Content labelling norms flouted in 48 per cent packaged food items

Survey finds nearly three-fourth food items do not display salt and sodium content on packets

By Jyotsna Singh
Published: Wednesday 26 March 2014


A recent study has found that 74 per cent of packaged food items in India do not display salt and sodium levels on their packets. Though salt and sodium levels are not required to be displayed as per the rules of the Food Safety and Standards Authority of India (FSSAI), it is considered to be a norm internationally. The study has also found that the labelling of nutritional content in 48 per cent of packaged food items is not as per FSSAI rules. The companies found flouting these norms include Britannia, Nestle and PepsiCo India.

This startling data was revealed following a survey of 7,124 products, conducted in super markets and small general stores in Hyderabad. The survey was part of an ongoing project carried out by the George Institute for Global Health, Hyderabad, in collaboration with the Centre for Chronic Disease Control, Delhi.

“The project aims to generate evidence to ensure that steps such as sodium content being displayed on packaged food products becomes legally enforceable and also to provide evidence required to formulate a national salt reduction programme,” says Claire Johnson, who is leading the project.

According to FSSAI rules, labelling for amounts of calorie, protein, carbohydrate, fat and other contents for which a nutrition or health claim is made, is compulsory. But it does not mandate labelling for salt and sodium level for foods other than fruit squash.

Researchers and public health experts use minimum labelling requirements of Codex — the international body governing food labelling — for purposes of analysis of salt content. According to the World Health Organization (WHO), an individual is not supposed to consume more than 5 gm of salt and 2000 mg of sodium in a day.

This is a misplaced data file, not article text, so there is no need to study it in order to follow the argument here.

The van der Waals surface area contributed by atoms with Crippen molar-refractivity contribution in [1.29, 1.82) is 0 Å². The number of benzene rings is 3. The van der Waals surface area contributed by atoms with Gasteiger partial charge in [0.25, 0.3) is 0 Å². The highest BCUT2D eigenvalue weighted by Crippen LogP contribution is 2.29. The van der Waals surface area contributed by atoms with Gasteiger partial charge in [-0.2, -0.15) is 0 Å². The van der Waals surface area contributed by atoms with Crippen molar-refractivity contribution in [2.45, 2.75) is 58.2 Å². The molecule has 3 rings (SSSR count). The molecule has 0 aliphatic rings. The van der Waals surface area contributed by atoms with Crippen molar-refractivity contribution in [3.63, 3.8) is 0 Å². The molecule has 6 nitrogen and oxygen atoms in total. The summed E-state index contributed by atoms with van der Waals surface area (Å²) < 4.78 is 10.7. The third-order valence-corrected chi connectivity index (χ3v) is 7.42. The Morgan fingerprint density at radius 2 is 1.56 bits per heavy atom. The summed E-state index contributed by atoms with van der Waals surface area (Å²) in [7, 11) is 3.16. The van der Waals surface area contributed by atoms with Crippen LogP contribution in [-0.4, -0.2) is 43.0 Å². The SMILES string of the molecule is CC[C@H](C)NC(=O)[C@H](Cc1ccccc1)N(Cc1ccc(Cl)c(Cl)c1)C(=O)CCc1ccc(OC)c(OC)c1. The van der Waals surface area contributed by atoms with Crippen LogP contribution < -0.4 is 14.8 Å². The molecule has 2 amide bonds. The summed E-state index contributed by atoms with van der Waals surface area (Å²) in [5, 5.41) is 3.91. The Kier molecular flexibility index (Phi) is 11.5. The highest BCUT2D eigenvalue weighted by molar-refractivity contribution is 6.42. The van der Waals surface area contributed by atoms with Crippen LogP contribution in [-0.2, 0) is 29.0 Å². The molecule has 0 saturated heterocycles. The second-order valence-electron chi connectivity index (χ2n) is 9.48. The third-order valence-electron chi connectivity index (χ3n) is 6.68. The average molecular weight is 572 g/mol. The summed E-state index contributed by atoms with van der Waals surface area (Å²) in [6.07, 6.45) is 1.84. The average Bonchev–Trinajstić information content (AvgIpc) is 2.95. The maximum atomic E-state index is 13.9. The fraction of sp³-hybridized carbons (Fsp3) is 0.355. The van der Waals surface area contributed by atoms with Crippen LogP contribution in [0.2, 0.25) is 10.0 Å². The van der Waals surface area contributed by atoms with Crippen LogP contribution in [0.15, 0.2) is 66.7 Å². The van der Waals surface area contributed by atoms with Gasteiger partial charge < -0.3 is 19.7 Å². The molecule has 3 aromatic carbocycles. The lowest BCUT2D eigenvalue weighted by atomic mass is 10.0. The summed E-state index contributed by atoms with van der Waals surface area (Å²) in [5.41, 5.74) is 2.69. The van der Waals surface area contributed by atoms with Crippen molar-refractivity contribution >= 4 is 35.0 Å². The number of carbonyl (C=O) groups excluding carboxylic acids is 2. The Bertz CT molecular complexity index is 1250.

“The preliminary findings of the study are a matter of great concern as consumers are eating progressively more processed foods generally containing higher levels of salt. This is not good for people in a country which is already projected to have an even larger NCD (non communicable diseases) burden in the coming future,’’ says Vivekanand Jha, executive director, George Institute for Global Health-India.

According to the survey, less than 10 per cent of the products of Britannia, ITC Foods, Nestle and Nilgiri’s mention sodium and salt content on packets. FSSAI rules are followed more than Codex guidelines. But still, less than 50 per cent products of four brands—Priya, Nilgiri’s, Heritage and Future Group—do not follow FSSAI rules (see graph). Overall, only 52 per cent of products were found to be following FSSAI’s labelling rules.

Reduction in salt consumption is becoming necessary in India, with the prevalence of hypertension increasing in urban as well as rural population. “We need to reduce salt intake among Indians. Hypertension is a disease in itself and a risk factor for other NCDs (non communicable disease) like heart diseases,” says Ashok Seth, director, Fortis Escorts Heart Institute, Delhi.

Percentage of food products of leading brands following national and international rules and guidelines:


Notification of Food Safety and Standards (Packaging and Labelling) second amendment Regulations, 2013 (relating to transfatty acid, etc.)

Categorization of food products & development of food codes

Safety evaluation of certain food additives and contaminants

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